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Genesys to sponsor June IndyCar race at Texas

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One of the newest brands to join the NTT IndyCar Series has inked another sponsorship deal to further their presence in the sport.

Genesys, the customer service technology company that recently announced their sponsorship of James Hinchcliffe in three races this season, has signed a multi-year deal to become the title sponsor of the IndyCar’s annual night race at Texas Motor Speedway. DXC Technology previously served as the title sponsor in 2018 and 2019.

Dubbed the Genesys 600, the June 6 race will mark the 33rd time and 24th consecutive year that IndyCar has competed on the 1.5-mile tri-oval near Fort Worth. The series has held at least one event at Texas since the track’s inaugural season in 1997.

“We share a passion with IndyCar and Texas Motor Speedway for delivering great experiences, so naming this iconic event the Genesys 600 is a natural fit,” Genesys CEO Tony Bates said. “That coupled with the fact that Texas is home to a large concentration of Genesys customers and employees, gives us a great opportunity to play host to both IndyCar fans and James. We’re honored to be part of this exciting race under the lights at Texas Motor Speedway.”

Just as he will during the month of May at Indianapolis, Hinchcliffe will drive the No. 29 Andretti Autosport Honda with sponsorship from Genesys in June’s race at TMS.

“I am pumped to see Genesys as the title sponsor of the Genesys 600 race here at the Texas Motor Speedway. This is a world-class company that is laser-focused on building their brand around myself, Andretti Autosport and IndyCar racing,” said Hinchcliffe. “Adding this to their program further solidifies their dedication to moving as fast as the race pace here at the track. It’s really exciting to see.”

The Genesys 600 will run in conjunction with a NASCAR Gander RV & Outdoors Truck Series race on June 5.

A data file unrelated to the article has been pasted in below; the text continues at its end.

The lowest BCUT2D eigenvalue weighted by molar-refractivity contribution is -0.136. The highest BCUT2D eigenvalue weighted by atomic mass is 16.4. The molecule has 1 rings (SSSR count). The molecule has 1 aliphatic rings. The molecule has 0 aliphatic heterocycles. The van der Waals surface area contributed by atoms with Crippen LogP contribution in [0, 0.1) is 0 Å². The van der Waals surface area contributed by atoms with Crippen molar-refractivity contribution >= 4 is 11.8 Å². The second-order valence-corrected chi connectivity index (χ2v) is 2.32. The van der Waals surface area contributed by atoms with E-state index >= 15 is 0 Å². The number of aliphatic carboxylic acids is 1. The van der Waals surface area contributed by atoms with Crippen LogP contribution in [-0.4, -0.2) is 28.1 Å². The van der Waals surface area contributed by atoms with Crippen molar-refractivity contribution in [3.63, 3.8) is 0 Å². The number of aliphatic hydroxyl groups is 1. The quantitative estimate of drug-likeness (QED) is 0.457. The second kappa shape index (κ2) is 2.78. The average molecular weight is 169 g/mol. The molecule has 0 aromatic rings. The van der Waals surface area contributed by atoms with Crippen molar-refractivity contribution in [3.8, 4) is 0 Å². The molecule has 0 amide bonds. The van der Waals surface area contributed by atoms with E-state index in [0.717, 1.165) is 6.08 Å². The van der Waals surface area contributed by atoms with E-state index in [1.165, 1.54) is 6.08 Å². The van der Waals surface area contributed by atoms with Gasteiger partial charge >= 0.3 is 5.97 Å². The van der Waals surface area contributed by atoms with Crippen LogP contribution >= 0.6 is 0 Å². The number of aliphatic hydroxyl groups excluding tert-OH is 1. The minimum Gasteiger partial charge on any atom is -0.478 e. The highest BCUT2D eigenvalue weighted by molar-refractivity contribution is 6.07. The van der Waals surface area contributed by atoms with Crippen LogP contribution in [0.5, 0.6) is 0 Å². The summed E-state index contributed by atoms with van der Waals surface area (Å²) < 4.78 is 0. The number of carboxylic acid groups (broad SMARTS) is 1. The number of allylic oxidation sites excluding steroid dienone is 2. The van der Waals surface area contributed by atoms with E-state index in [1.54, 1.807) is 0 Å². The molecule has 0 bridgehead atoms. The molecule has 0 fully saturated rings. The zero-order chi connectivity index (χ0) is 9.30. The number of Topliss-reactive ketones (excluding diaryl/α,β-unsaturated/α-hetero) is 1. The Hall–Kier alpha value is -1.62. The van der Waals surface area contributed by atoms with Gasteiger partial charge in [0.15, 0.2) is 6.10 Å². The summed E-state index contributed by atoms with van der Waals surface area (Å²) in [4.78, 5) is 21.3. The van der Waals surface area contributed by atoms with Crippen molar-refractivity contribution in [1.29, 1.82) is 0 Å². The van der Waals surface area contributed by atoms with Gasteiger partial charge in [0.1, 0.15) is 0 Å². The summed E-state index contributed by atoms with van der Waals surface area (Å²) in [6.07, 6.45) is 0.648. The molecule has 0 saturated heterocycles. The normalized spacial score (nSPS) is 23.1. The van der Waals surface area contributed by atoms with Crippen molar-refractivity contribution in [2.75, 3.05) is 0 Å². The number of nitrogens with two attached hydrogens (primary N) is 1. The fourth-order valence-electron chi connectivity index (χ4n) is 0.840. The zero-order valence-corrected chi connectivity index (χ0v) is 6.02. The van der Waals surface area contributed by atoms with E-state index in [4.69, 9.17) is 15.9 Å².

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April 9 in Motorsports History: Al Unser Jr. gets sixth Long Beach win

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The list of winners in the Grand Prix of Long Beach is a ‘who’s who’ of open-wheel racing.

Mario Andretti won at the famed street course four times. His son Michael won there twice.

Paul Tracy is also a four-time winner at the beach. Alex Zanardi, Juan Pablo Montoya, Sebastien Bourdais, and Alexander Rossi also have won at the famed course multiple times.

But there is only one “King of the Beach”: Al Unser Jr.

The winningest driver in the race’s history, Unser won at Long Beach four consecutive times from 1988-91. He won again in 1994 and entered the 1995 edition as the race’s defending champion and the defending CART champion as well.

Starting fourth, Unser made slight contact with Gil de Ferran when he passed the Brazilian on Lap 3. He then continued to move up to the front, taking the race lead from Teo Fabi on Lap 30.

Once he had the lead, Unser ran away from the field, winning by more than 23 seconds over Scott Pruett.

Unser’s victory was such a familiar scene that after the race, CART news manager John Procida began the winner’s news conference with the following statement: “Well, we have a very familiar face on the top rung of the podium. As we listed on the prerace press release, this seems to be the Al Unser Invitational.”

Indeed it was. Unser’s victory was his sixth at Long Beach, and the 28th of his career. overall. While it would be his last win there, Unser continued to race at Long Beach through 1998 before missing 1999 with a broken leg and moving to the Indy Racing Leauge in 2000.

In 2009, Unser was inducted into the Long Beach Motorsports Walk of Fame, which honors significant contributors to the race and California motorsports community.

“It truly is just an honor to be mentioned with the names and the legends that have already been put into the sidewalk,” Unser said during the induction ceremony. “To have Brian (Redman, the inaugural winner of the race) and Parnelli (Jones) is really an honor and just to be in their company is very, very special.”

Also on this date:

1971: Jacques Villeneuve was born in Saint-Jean-sur-Richelieu, Canada. The second-generation driver was one of the best in open-wheel racing during the 1990s, winning the Indianapolis 500 and CART championship in ’95 and becoming a Formula One champion two years later.

1989: Rick Mears dominated CART’s Checker Autoworks 200 at Phoenix International Raceway, leading every lap from the pole and lapping the field.

2011: Chip Ganassi Racing’s Scott Pruett and Memo Rojas won the Porsche 250 at Barber Motorsports Park, their sixth consecutive victory in Grand Am competition. Their lengthy win streak, which started on Aug. 7, 2010 at Watkins Glen, prompted Grand Am to offer a $25,000 bounty for any Daytona Prototype team that could beat the dominant duo. The Action Express trio of Joao Barbosa, J.C. France, and Terry Borcheller finally unseated Pruett and Rojas in the series’ next round at Virginia International Raceway.

Follow Michael Eubanks on Twitter @michaele1994